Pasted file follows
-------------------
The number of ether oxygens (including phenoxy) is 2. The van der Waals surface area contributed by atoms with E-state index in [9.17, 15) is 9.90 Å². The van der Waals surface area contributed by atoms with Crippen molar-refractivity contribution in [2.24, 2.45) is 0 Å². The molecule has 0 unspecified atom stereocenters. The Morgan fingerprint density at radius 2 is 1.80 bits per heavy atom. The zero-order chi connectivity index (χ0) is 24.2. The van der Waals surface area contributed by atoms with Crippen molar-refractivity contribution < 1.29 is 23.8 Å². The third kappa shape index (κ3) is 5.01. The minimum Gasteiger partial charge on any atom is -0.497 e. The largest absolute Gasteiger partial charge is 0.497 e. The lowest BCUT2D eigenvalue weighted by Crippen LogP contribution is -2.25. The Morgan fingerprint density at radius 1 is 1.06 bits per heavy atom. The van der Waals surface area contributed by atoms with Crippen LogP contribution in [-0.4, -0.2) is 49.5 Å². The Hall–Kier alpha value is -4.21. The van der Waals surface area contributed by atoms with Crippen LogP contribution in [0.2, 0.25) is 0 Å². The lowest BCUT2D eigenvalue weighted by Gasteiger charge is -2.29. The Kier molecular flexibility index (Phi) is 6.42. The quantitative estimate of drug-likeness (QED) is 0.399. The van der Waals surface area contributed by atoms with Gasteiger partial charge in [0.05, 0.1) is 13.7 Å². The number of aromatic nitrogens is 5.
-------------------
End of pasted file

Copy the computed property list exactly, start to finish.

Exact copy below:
The number of ether oxygens (including phenoxy) is 2. The van der Waals surface area contributed by atoms with E-state index in [9.17, 15) is 9.90 Å². The van der Waals surface area contributed by atoms with Crippen molar-refractivity contribution in [2.24, 2.45) is 0 Å². The molecule has 0 unspecified atom stereocenters. The Morgan fingerprint density at radius 2 is 1.80 bits per heavy atom. The zero-order chi connectivity index (χ0) is 24.2. The van der Waals surface area contributed by atoms with Crippen molar-refractivity contribution < 1.29 is 23.8 Å². The third kappa shape index (κ3) is 5.01. The minimum Gasteiger partial charge on any atom is -0.497 e. The largest absolute Gasteiger partial charge is 0.497 e. The lowest BCUT2D eigenvalue weighted by Crippen LogP contribution is -2.25. The Morgan fingerprint density at radius 1 is 1.06 bits per heavy atom. The van der Waals surface area contributed by atoms with Crippen LogP contribution in [-0.4, -0.2) is 49.5 Å². The Hall–Kier alpha value is -4.21. The van der Waals surface area contributed by atoms with Crippen LogP contribution in [0.2, 0.25) is 0 Å². The lowest BCUT2D eigenvalue weighted by Gasteiger charge is -2.29. The Kier molecular flexibility index (Phi) is 6.42. The quantitative estimate of drug-likeness (QED) is 0.399. The van der Waals surface area contributed by atoms with Gasteiger partial charge in [0.05, 0.1) is 13.7 Å². The number of aromatic nitrogens is 5.